The last version of Internet Explorer, version 11, was released on October 17, 2013. This is a very long time ago when taking into account the rapid development of web technologies. These days it is often difficult and time consuming to get modern technologies to work well in this old browser. More and more frameworks are dropping support, and even Microsoft themselves has announced that they will fully drop support for IE in their own services in 2021.
Consequently, we have decided to not include support for IE in the Design Library website.
A dropdown allows the user to select one or several options from a list. Great to use when there are many fixed choices and you have limited space.
The standard dropdown allows a user to select one value from a series of options.
Dropdown Multi-select allows multiple selection and is commonly used in forms and filters.
The select and dropdown components can look similar, but they have different functionality and use cases:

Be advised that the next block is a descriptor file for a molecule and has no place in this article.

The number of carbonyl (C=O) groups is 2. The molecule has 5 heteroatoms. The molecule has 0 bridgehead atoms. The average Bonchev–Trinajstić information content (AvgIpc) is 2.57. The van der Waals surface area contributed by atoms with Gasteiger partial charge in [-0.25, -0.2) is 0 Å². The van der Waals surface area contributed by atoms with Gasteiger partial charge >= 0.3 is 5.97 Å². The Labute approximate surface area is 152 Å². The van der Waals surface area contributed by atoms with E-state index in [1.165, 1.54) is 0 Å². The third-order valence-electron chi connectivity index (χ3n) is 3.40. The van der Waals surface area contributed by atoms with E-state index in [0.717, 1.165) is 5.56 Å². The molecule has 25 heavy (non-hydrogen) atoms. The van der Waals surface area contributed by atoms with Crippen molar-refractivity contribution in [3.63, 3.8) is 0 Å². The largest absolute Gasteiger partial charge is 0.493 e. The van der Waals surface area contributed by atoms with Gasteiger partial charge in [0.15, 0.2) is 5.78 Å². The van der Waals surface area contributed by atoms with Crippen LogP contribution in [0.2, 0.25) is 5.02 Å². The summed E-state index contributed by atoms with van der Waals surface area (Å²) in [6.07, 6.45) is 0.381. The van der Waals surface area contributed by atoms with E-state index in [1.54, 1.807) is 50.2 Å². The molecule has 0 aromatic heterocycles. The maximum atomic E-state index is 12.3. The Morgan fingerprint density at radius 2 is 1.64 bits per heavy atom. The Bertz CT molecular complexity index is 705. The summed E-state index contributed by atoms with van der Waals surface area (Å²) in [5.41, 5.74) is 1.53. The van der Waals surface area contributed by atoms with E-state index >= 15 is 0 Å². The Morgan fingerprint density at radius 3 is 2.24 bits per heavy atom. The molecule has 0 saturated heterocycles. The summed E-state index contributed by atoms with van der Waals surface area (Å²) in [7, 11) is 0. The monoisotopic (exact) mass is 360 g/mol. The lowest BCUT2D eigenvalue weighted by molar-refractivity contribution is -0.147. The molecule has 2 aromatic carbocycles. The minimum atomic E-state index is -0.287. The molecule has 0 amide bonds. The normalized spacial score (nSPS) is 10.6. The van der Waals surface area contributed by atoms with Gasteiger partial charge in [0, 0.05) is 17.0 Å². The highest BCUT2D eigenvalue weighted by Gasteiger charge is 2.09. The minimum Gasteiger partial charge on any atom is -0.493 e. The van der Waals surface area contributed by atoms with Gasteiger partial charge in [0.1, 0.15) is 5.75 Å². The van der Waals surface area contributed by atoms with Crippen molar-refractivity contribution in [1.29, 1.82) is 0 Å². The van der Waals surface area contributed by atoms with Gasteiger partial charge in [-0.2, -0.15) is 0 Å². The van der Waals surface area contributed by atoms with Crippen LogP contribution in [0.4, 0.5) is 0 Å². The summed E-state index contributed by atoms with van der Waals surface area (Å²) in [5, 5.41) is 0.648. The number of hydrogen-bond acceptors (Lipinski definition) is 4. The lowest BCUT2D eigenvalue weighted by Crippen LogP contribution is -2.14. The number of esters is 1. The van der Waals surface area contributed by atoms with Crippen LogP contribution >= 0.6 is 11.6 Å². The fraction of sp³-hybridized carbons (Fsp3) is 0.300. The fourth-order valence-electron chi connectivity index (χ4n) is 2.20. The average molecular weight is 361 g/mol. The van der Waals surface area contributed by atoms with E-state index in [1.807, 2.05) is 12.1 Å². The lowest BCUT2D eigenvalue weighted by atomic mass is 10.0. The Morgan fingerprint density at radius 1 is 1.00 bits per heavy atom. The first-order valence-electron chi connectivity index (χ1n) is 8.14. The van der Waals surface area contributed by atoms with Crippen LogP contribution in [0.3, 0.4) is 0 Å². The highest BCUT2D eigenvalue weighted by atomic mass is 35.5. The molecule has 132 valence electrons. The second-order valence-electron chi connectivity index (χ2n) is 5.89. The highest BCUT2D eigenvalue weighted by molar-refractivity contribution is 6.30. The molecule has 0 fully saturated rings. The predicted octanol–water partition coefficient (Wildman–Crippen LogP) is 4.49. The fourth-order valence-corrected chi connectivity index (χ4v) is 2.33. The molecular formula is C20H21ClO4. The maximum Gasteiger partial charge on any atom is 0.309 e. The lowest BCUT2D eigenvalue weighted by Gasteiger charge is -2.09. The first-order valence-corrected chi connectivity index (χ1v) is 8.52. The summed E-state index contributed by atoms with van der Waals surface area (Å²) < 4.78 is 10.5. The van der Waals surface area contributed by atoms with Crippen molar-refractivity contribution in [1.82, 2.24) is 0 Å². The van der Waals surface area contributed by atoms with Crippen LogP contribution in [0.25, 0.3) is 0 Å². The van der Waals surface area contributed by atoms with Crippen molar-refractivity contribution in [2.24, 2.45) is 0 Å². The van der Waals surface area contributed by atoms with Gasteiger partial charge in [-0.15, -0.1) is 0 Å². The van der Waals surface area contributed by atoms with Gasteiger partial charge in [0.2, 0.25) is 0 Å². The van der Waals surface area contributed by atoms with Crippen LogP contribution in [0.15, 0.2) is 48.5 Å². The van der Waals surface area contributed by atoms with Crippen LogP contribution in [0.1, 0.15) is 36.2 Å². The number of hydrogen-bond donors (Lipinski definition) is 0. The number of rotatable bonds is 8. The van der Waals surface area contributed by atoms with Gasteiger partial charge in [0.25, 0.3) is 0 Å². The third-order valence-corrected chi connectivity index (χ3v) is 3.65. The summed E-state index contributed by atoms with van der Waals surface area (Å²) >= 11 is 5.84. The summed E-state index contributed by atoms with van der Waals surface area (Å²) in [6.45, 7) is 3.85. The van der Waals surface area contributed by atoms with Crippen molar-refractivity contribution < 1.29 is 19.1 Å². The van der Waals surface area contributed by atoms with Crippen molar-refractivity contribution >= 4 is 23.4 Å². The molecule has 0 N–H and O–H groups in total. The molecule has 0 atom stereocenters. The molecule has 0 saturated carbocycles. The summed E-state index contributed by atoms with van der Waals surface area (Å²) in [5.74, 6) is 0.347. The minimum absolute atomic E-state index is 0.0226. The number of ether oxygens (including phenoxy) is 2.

A key difference between the components is the underlying code for the components. The select component is based on the native select HTML Element thus making the appearance of the component being determined by the browser, the dropdown component can be styled as needed.
Sort the list by placing the most important or common choices in the top. If there is no internal order, sort alphabetically or numerically.
If the list is sorted alphabetically and very long, the most common choice can be at the top. For instance, when a user is asked to choose nationality.
The expanded list with options is generally the same width as the dropdown. Follow the grid when deciding the width of the dropdown. If content in the list of options is wider than the dropdown, the list will increase in width.
If the user can choose several values in a dropdown, it is preferable that this is indicated in the label.
The values in the dropdown must be as short and self-evident as possible.
When there is no default option in a dropdown, the first value (which can’t be chosen) should give information about what the user is supposed to choose, for example Choose type of employment. In these cases, we also need an error message, in case the user tries to proceed without choosing an option.
Don’t start each word in headings and labels with upper case. Only use upper case in: